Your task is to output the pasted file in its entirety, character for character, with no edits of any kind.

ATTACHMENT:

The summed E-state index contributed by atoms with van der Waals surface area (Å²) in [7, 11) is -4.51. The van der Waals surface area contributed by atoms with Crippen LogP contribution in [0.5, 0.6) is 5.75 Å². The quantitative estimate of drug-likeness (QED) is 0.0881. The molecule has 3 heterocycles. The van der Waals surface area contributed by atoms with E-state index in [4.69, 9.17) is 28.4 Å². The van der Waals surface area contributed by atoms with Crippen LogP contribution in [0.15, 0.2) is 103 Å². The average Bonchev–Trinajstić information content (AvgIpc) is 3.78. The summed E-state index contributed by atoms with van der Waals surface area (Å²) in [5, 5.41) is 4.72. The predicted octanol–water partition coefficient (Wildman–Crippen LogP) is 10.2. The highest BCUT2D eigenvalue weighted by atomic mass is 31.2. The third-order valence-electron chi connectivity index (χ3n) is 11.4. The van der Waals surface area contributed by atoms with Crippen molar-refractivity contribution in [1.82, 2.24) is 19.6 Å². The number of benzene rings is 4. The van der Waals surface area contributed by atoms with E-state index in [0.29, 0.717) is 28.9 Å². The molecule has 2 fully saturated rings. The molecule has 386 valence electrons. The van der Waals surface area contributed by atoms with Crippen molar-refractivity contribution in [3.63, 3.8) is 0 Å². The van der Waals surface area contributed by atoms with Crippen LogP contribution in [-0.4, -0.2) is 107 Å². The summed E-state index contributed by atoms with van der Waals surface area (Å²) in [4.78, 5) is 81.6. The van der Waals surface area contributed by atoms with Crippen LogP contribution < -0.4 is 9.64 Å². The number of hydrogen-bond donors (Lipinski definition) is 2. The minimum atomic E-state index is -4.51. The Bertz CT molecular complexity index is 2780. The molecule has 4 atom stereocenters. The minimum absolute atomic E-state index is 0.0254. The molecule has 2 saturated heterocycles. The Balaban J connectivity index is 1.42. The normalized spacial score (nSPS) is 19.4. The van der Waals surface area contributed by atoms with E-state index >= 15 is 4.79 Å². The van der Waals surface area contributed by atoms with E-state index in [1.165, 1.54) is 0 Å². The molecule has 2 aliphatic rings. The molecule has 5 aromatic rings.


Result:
The summed E-state index contributed by atoms with van der Waals surface area (Å²) in [7, 11) is -4.51. The van der Waals surface area contributed by atoms with Crippen LogP contribution in [0.5, 0.6) is 5.75 Å². The quantitative estimate of drug-likeness (QED) is 0.0881. The molecule has 3 heterocycles. The van der Waals surface area contributed by atoms with E-state index in [4.69, 9.17) is 28.4 Å². The van der Waals surface area contributed by atoms with Crippen LogP contribution in [0.15, 0.2) is 103 Å². The average Bonchev–Trinajstić information content (AvgIpc) is 3.78. The summed E-state index contributed by atoms with van der Waals surface area (Å²) in [5, 5.41) is 4.72. The predicted octanol–water partition coefficient (Wildman–Crippen LogP) is 10.2. The highest BCUT2D eigenvalue weighted by atomic mass is 31.2. The third-order valence-electron chi connectivity index (χ3n) is 11.4. The van der Waals surface area contributed by atoms with Crippen molar-refractivity contribution in [1.82, 2.24) is 19.6 Å². The number of benzene rings is 4. The van der Waals surface area contributed by atoms with E-state index in [0.29, 0.717) is 28.9 Å². The molecule has 2 fully saturated rings. The molecule has 386 valence electrons. The van der Waals surface area contributed by atoms with Crippen molar-refractivity contribution in [3.63, 3.8) is 0 Å². The van der Waals surface area contributed by atoms with Crippen LogP contribution in [-0.4, -0.2) is 107 Å². The summed E-state index contributed by atoms with van der Waals surface area (Å²) in [4.78, 5) is 81.6. The van der Waals surface area contributed by atoms with Crippen LogP contribution < -0.4 is 9.64 Å². The number of hydrogen-bond donors (Lipinski definition) is 2. The minimum atomic E-state index is -4.51. The Bertz CT molecular complexity index is 2780. The molecule has 4 atom stereocenters. The minimum absolute atomic E-state index is 0.0254. The molecule has 2 saturated heterocycles. The Balaban J connectivity index is 1.42. The normalized spacial score (nSPS) is 19.4. The van der Waals surface area contributed by atoms with E-state index >= 15 is 4.79 Å². The van der Waals surface area contributed by atoms with E-state index in [1.165, 1.54) is 0 Å². The molecule has 2 aliphatic rings. The molecule has 5 aromatic rings.